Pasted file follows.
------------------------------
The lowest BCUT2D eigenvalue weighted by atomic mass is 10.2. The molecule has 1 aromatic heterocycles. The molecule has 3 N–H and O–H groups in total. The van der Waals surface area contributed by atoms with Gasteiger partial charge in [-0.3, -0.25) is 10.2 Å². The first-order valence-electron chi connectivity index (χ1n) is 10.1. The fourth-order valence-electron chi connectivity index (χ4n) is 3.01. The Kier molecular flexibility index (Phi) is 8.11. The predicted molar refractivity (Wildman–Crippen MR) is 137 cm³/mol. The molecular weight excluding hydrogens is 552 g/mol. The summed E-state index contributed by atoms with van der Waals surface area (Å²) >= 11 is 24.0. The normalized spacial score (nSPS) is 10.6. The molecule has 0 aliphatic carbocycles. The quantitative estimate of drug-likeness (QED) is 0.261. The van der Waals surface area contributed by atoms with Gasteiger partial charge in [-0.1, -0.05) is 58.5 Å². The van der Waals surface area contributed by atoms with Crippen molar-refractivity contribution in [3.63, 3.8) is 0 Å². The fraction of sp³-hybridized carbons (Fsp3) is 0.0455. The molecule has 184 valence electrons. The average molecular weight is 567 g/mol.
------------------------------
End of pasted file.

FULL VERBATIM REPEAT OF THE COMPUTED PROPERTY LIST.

The lowest BCUT2D eigenvalue weighted by atomic mass is 10.2. The molecule has 1 aromatic heterocycles. The molecule has 3 N–H and O–H groups in total. The van der Waals surface area contributed by atoms with Gasteiger partial charge in [-0.3, -0.25) is 10.2 Å². The first-order valence-electron chi connectivity index (χ1n) is 10.1. The fourth-order valence-electron chi connectivity index (χ4n) is 3.01. The Kier molecular flexibility index (Phi) is 8.11. The predicted molar refractivity (Wildman–Crippen MR) is 137 cm³/mol. The molecular weight excluding hydrogens is 552 g/mol. The summed E-state index contributed by atoms with van der Waals surface area (Å²) >= 11 is 24.0. The normalized spacial score (nSPS) is 10.6. The molecule has 0 aliphatic carbocycles. The quantitative estimate of drug-likeness (QED) is 0.261. The van der Waals surface area contributed by atoms with Gasteiger partial charge in [-0.1, -0.05) is 58.5 Å². The van der Waals surface area contributed by atoms with Crippen molar-refractivity contribution in [3.63, 3.8) is 0 Å². The fraction of sp³-hybridized carbons (Fsp3) is 0.0455. The molecule has 184 valence electrons. The average molecular weight is 567 g/mol.